We must first be aware of these two categories, ’empty of I’ and ‘not empty of I’. The former is called ’empty’ and the latter is called ‘disturbed’ and to save time that is how they will be referred to from now on.
Here your common sense may say straight away that nobody likes being disturbed. If I were to ask those people who like being disturbed to raise their hands, if anyone did so it would have to be a joke. Everyone likes to be empty in one way or another. Some people like the lazy emptiness of not having to work. Everyone likes to be empty of annoyance, not having the kids coming to bother you. But that emptiness is an external thing, it is not yet true emptiness.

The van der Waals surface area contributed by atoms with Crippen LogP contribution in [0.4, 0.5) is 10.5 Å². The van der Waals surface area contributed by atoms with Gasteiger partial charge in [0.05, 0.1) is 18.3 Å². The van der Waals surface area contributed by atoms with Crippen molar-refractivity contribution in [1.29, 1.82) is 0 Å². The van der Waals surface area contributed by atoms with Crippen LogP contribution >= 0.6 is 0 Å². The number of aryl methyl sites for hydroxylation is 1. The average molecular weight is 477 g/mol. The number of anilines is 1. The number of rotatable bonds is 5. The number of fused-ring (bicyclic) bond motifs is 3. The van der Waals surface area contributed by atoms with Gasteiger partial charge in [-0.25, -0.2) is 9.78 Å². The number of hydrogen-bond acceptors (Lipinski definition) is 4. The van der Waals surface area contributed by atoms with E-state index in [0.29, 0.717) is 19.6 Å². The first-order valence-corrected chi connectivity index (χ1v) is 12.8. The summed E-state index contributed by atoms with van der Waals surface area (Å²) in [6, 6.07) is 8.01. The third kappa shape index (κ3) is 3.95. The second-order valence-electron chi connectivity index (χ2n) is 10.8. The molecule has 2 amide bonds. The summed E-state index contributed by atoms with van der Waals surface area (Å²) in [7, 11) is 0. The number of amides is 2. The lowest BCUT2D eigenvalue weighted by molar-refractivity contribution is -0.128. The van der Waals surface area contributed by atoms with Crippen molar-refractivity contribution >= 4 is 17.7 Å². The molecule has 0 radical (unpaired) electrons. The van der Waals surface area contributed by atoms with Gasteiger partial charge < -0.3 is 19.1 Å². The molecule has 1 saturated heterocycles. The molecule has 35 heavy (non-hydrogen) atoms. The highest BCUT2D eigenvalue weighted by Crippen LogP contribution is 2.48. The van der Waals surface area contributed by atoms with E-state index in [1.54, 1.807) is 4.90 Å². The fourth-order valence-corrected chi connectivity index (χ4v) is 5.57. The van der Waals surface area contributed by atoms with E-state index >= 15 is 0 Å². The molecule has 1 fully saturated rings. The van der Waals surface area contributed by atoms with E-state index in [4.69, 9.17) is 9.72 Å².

Inner emptiness means to be normal, to have a mind that is not scattered and confused. Anyone who experiences this really likes it. If it develops to its greatest degree, which is to be empty of egoism, then it is Nibbana.
The disturbed mind is just the opposite. It is disturbed in every way — in body, speech, and mind. It is totally confused, without the slightest peace or happiness. For people whose minds are disturbed by ‘I’ and ‘mine’, even if they go and take refuge in the Triple Gem, receive the precepts, offer alms and make merit, there can be no Buddha, Dhamma or Sangha present – it is all just a meaningless ritual. For the true Buddha, Dhamma and Sangha abide in the empty mind. Whenever the mind is empty of ‘I’ and ‘mine’, then the Triple Gem is present right there.
An Extract from Heartwood from the Bo Tree by Buddhadasa Bhikkhu. © 1985 suanmokkh.org
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